TOKYO: A ship carrying 43 crew members and nearly 6,000 cattle from New Zealand to China capsized after losing an engine in stormy weather in the East China Sea, the only crew member rescued so far told Japan's coastguard on Thursday (Sep 3).
The Gulf Livestock 1 sent a distress call from the west of Amami Oshima island in southwestern Japan on Wednesday as the region experienced strong winds, heavy seas and drenching rains from Typhoon Maysak as it headed towards the Korean peninsula.
Japan's coastguard said it rescued one crew member, Sareno Edvarodo, a 45-year-old chief officer from the Philippines, on Wednesday night while searching for the ship.
According to Edvarodo, the ship lost an engine before it was hit by a wave and capsized, a coastguard spokeswoman said.
When the ship capsized, the crew were instructed to put on lifejackets. Edvarodo said he jumped into the water and did not see any other crew members before he was rescued.
Pictures provided by the coastguard showed a person in a lifejacket being hauled from choppy seas in darkness.
The Gulf Livestock 1 departed Napier in New Zealand on Aug 14 with 5,867 cattle and 43 crew members on board, bound for the Port of Jingtang in Tangshan, China. The journey was expected to take about 17 days, New Zealand's foreign ministry told Reuters.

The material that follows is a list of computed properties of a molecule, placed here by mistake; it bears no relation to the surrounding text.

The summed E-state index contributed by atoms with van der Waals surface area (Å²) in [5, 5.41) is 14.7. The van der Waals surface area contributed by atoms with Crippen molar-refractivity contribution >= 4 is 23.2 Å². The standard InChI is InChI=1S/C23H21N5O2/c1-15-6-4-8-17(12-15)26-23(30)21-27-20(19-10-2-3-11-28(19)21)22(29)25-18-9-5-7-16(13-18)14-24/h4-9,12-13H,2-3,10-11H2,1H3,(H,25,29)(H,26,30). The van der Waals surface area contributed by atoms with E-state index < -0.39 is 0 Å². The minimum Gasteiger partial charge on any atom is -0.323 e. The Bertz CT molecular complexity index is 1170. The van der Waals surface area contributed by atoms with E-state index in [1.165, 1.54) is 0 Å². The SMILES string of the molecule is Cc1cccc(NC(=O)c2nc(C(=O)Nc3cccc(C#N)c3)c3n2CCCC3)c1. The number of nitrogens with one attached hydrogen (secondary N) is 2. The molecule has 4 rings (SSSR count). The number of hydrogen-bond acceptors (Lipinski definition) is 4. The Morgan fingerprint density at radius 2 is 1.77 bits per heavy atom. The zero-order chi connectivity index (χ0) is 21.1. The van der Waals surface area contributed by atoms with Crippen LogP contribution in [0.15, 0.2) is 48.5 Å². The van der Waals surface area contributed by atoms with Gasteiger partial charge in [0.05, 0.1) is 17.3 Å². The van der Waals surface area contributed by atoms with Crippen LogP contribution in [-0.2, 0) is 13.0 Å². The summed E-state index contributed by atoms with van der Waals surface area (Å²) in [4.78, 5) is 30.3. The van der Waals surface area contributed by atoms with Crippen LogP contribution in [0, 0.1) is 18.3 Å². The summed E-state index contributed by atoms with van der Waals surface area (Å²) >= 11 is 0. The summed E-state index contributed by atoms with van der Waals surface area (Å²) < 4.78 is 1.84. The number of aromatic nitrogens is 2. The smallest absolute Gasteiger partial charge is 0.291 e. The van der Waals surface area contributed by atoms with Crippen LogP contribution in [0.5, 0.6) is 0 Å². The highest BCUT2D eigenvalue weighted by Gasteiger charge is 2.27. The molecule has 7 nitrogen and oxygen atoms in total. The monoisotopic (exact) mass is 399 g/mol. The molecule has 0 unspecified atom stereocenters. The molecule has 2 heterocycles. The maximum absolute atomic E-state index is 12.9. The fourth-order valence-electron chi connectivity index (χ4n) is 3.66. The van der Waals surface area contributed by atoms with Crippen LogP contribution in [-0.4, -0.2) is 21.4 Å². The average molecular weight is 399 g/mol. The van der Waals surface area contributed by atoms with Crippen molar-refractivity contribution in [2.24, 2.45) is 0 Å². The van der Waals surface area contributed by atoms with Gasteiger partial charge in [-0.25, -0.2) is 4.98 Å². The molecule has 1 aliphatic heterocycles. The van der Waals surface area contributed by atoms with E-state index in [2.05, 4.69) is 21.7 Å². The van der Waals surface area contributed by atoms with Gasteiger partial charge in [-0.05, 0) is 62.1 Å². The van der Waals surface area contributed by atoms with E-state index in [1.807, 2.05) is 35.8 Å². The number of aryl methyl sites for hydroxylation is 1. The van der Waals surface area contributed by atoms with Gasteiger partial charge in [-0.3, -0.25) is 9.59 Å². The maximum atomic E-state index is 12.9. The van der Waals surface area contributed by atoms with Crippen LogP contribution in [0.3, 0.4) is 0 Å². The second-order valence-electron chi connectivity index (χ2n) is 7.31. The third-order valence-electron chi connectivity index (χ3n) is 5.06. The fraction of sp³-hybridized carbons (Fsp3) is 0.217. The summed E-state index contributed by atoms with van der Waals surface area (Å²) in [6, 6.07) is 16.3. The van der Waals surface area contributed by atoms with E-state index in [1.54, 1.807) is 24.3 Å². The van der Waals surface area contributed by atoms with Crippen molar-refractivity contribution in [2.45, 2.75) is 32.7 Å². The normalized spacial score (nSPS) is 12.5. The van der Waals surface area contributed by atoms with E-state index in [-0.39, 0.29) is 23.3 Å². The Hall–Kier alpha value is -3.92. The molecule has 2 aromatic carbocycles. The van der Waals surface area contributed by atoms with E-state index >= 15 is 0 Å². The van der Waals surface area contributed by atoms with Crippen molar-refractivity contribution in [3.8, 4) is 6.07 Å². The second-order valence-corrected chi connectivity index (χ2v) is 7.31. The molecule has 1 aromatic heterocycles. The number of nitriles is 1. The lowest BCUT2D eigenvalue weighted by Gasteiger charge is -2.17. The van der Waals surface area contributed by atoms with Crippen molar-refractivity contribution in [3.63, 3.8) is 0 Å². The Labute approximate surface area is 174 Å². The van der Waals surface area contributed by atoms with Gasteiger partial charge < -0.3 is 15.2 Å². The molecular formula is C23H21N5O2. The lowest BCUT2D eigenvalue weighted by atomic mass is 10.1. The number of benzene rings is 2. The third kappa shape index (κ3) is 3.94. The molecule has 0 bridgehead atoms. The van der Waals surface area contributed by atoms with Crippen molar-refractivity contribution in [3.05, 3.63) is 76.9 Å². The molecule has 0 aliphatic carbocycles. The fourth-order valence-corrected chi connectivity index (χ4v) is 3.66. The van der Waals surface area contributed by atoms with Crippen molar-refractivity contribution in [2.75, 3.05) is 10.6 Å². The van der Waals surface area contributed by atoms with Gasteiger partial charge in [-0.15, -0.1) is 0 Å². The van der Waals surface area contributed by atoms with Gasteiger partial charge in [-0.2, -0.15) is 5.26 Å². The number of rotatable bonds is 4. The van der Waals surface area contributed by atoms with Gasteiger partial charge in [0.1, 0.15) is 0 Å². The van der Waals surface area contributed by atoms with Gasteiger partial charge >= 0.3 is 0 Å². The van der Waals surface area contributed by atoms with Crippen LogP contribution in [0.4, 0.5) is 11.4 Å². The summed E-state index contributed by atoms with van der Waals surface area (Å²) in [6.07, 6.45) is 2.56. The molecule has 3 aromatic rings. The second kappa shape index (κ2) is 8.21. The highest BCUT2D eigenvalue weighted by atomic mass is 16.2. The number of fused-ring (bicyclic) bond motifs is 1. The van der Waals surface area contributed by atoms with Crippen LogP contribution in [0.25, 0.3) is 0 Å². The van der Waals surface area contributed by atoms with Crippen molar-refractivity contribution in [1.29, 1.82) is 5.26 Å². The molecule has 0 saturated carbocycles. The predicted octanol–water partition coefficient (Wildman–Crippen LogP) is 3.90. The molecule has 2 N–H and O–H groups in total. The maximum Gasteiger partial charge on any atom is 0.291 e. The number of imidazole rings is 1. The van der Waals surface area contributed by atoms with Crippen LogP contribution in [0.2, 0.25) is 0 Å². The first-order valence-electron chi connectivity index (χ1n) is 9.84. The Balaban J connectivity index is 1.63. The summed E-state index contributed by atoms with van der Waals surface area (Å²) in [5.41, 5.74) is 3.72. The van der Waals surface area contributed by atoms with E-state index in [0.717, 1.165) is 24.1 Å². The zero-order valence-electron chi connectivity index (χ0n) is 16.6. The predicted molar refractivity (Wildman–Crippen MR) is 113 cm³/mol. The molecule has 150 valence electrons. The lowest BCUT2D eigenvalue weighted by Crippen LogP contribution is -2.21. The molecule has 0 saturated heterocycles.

The crew comprised 39 people from the Philippines, two from New Zealand, and two from Australia, the coastguard said.
The 139m Panamanian-flagged vessel was built in 2002 and the registered owner is Amman-based Rahmeh Compania Naviera, according to Refinitiv Eikon data. The ship manager is Hijazi & Ghosheh.
New Zealand animal rights organisation, SAFE, said the tragedy demonstrated the risks of the live animal export trade.
"These cows should never have been at sea," said campaigns manager Marianne Macdonald.
"This is a real crisis, and our thoughts are with the families of the 43 crew who are missing with the ship. But questions remain, including why this trade is allowed to continue."
Last year, New Zealand's government launched a review of the country's live export trade, worth around NZ$54 million (US$37 million) in 2019, after thousands of animals being exported from New Zealand and Australia died in transit.
A conditional ban on the live export of cattle was one of several options being considered, Agriculture Minister Damien O'Connor said.